Dr. Ben Sykes Discusses Benefits Of Veterinary Compounding For Pet Owners And Vets

Veterinary compounding refers to the customized preparation of veterinary medicines so that they better meet the needs of individual patients. Compounding should always be ordered by a veterinarian based on the best interests of the patient, and care should be taken to follow the guidelines of evidence-based medicine at all times. According to Dr. Ben Sykes, business development manager at Bova, compounding can benefit both pet owners and veterinarians.

Access To Medications That May Not Be Otherwise Available

In some cases, a drug manufacturer will discontinue a medication or will not offer it in a certain dosage. However, a compounding pharmacist can often access drugs that are not available from a manufacturer or are not typically available for veterinary purposes. This might include the use of a human-approved drug for veterinary purposes.

Ability To Meet An Animal’s Specific Needs

Veterinary compounding allows for very precise titration to match the dosage to the desired response in the animal. In other words, compounding allows the veterinarian to prescribe medicine precisely for an animal’s size and weight. For some conditions, it may be beneficial for an animal to take smaller and more frequent doses of a medication than what the manufacturer provides.

Ability To Combine Medications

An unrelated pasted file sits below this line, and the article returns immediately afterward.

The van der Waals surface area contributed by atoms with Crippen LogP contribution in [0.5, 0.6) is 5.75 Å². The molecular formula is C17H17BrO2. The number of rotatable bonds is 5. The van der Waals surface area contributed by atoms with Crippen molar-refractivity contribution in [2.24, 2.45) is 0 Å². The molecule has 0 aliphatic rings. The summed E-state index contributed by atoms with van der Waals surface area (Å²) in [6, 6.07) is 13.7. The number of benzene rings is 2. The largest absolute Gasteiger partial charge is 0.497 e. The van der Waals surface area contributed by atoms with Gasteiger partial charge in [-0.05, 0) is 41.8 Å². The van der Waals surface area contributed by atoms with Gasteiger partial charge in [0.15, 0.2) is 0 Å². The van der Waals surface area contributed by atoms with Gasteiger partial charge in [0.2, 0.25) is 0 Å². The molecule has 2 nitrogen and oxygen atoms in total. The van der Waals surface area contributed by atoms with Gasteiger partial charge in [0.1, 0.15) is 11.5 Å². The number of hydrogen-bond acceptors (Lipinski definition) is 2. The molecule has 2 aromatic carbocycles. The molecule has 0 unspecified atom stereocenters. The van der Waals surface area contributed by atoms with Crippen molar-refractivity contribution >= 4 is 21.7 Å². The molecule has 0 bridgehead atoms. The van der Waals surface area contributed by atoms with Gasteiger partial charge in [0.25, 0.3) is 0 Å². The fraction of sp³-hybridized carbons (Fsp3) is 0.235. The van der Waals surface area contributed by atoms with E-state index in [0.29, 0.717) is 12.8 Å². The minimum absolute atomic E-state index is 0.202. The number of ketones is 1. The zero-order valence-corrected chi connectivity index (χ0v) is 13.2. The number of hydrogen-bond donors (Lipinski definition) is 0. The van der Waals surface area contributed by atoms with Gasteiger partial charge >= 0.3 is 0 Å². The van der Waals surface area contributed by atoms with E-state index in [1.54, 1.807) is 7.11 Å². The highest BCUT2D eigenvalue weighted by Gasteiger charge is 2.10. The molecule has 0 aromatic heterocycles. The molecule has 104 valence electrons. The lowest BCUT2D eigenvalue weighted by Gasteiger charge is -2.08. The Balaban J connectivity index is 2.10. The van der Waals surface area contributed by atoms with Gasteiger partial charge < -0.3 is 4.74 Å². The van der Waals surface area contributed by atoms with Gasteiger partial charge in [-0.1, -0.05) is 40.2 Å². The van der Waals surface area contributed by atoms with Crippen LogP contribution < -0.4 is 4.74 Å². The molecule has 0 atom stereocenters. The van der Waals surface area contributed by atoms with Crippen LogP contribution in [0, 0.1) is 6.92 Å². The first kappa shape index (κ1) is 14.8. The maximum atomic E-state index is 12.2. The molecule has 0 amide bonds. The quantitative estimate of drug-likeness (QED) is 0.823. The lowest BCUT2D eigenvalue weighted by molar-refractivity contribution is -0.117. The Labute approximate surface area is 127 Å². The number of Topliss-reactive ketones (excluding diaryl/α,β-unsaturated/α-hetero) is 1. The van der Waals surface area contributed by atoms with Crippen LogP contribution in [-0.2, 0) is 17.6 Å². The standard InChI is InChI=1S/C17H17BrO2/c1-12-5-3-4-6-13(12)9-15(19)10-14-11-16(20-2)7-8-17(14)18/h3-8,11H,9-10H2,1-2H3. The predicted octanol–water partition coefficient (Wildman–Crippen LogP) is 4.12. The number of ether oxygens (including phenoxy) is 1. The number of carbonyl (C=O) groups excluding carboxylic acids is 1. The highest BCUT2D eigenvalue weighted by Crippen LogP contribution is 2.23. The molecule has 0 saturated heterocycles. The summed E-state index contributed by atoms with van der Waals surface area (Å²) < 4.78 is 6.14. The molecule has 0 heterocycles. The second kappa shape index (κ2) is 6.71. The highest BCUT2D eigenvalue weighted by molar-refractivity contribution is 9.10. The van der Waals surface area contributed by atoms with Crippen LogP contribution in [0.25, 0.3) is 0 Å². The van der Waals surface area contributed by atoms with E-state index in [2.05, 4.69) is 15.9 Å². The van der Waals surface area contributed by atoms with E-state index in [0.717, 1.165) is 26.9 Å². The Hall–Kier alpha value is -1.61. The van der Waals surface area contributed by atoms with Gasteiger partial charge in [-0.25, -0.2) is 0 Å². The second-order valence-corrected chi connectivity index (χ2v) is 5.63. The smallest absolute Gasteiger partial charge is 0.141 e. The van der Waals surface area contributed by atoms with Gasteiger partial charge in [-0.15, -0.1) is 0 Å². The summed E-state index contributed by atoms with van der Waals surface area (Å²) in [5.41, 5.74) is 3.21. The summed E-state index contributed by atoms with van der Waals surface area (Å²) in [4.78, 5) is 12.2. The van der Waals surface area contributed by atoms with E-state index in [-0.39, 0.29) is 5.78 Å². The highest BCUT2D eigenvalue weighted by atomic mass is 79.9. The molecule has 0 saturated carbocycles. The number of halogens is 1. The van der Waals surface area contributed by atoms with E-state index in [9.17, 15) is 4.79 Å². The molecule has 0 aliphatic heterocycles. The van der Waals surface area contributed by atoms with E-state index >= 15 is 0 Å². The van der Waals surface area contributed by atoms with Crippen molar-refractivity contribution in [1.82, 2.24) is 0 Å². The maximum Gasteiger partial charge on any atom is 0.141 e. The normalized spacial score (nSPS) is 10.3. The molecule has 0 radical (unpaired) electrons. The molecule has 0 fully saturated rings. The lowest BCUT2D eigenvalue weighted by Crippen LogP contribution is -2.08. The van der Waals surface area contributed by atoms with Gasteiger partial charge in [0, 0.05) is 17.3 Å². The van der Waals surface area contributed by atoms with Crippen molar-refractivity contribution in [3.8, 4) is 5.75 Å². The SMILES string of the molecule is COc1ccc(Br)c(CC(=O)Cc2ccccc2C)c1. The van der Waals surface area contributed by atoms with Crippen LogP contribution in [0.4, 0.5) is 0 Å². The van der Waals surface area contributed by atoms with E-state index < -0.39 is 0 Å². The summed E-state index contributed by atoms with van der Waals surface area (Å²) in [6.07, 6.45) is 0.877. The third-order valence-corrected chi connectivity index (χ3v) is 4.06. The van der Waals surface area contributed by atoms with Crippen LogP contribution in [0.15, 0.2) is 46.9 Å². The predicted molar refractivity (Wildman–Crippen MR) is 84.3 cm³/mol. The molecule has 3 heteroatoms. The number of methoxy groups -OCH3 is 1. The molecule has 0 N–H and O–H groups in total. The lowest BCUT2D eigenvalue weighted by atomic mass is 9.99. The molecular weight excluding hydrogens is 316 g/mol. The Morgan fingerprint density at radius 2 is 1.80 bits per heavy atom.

In some cases, compounding is used to combine multiple drugs into a single dose. For example, if an animal needs more than one injectable medicine, it is simpler and kinder to combine them into a single injection. Single-dose combinations also increase compliance, since animals are often resistant to taking medicine in any form.

Ability To Change The Form Of A Medication

Many animals object to swallowing pills, making it very difficult for pet owners to give them the medicine they need. A compounding pharmacist can take a drug that is normally given orally and prepare it as a transdermal ointment that is much easier for the animal to tolerate. Compounding might also involve changing a pill to a liquid or even an ear drop.

Other benefits of compounding include adding flavors to make a medicine more palatable and removing a dye or other non-active component that the animal might be allergic to. Pet owners can talk to their veterinarians to learn further benefits of veterinary compounding.